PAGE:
She put forward the idea that one way to take a position is to create “islands of sanity” where we are – where those committed to serving others use their power and influence to co-create relationships that bring about generosity, contribution, community and love, no matter what. Inspirational stuff. 

At the beginning of the day Meg asked those in the room to re-call a time where we chose to be the kind of leader we are today, to rekindle this memory, and to tell the story about that. I have many! One is about how in 1992, her book Leadership and the New Science precipitated the journey I am now on as a systemic practitioner. As a disillusioned HR Manager, it was liberating to ‘discover’ that there was another, non-mechanistic, non-positivist, way of looking at organising and leadership. I will always be grateful for this gift! The following quote from Issac Newton sums up how I feel:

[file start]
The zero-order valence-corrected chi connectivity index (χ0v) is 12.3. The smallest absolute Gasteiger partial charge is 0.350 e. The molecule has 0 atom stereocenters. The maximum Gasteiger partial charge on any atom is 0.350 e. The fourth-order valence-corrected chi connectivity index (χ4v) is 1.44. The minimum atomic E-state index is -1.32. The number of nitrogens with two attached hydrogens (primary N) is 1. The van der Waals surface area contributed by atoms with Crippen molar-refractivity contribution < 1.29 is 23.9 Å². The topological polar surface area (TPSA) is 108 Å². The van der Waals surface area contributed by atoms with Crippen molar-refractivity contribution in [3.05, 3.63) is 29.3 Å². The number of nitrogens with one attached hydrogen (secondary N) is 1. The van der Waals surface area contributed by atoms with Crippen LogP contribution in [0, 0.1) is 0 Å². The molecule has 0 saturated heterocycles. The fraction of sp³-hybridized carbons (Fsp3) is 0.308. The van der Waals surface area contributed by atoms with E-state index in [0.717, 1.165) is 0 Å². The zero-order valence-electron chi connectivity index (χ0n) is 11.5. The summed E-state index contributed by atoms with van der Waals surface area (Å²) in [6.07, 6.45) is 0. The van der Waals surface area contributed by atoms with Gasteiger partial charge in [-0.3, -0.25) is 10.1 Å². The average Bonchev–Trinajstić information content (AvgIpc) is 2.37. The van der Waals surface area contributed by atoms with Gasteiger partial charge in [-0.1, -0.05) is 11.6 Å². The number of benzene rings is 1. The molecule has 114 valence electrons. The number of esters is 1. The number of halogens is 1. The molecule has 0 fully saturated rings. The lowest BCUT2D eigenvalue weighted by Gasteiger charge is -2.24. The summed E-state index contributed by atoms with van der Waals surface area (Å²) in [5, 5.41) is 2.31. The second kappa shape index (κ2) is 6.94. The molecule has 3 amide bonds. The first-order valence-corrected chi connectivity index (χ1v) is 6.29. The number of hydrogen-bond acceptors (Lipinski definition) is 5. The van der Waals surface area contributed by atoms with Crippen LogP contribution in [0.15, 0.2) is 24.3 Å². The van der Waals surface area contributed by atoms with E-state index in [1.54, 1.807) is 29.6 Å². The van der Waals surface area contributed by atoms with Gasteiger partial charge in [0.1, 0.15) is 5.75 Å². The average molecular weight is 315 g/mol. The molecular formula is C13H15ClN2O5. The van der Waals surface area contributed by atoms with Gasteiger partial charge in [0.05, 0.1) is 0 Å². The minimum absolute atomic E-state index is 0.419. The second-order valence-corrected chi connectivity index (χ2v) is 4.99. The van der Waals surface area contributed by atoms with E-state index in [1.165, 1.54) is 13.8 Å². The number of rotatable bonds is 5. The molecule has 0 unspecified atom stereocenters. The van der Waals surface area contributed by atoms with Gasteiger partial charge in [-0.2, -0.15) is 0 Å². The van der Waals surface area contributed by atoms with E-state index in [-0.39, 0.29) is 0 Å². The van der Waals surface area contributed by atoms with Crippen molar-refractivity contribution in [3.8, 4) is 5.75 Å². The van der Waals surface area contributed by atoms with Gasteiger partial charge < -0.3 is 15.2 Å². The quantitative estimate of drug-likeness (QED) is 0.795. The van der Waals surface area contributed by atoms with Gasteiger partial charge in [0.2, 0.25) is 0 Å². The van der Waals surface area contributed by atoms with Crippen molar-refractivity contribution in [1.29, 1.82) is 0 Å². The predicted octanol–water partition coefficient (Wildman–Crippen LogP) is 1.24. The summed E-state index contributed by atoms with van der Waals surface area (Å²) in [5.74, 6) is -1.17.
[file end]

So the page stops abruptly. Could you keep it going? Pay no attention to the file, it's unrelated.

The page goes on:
At the end of the day, I had to tell Meg about my other hero John Shotter, who once said to me:

The question is not what should we do, but rather who do we want to become.

Don’t do things better, do better things…

I’ve been glued to the recent BBC documentary about the Vietnam war. It’s a compelling but utterly depressing watch. As the credits rolled at the end of the last episode rolled, I found myself asking whether the world has learnt from this tragic, but on hindsight, avoidable human catastrophe? In that this experience has not prevented America from going to war again, the answer is no. What they have done, however, is to get better at warfare. Exponential improvements in war tech and greater investment in armaments have seen to that.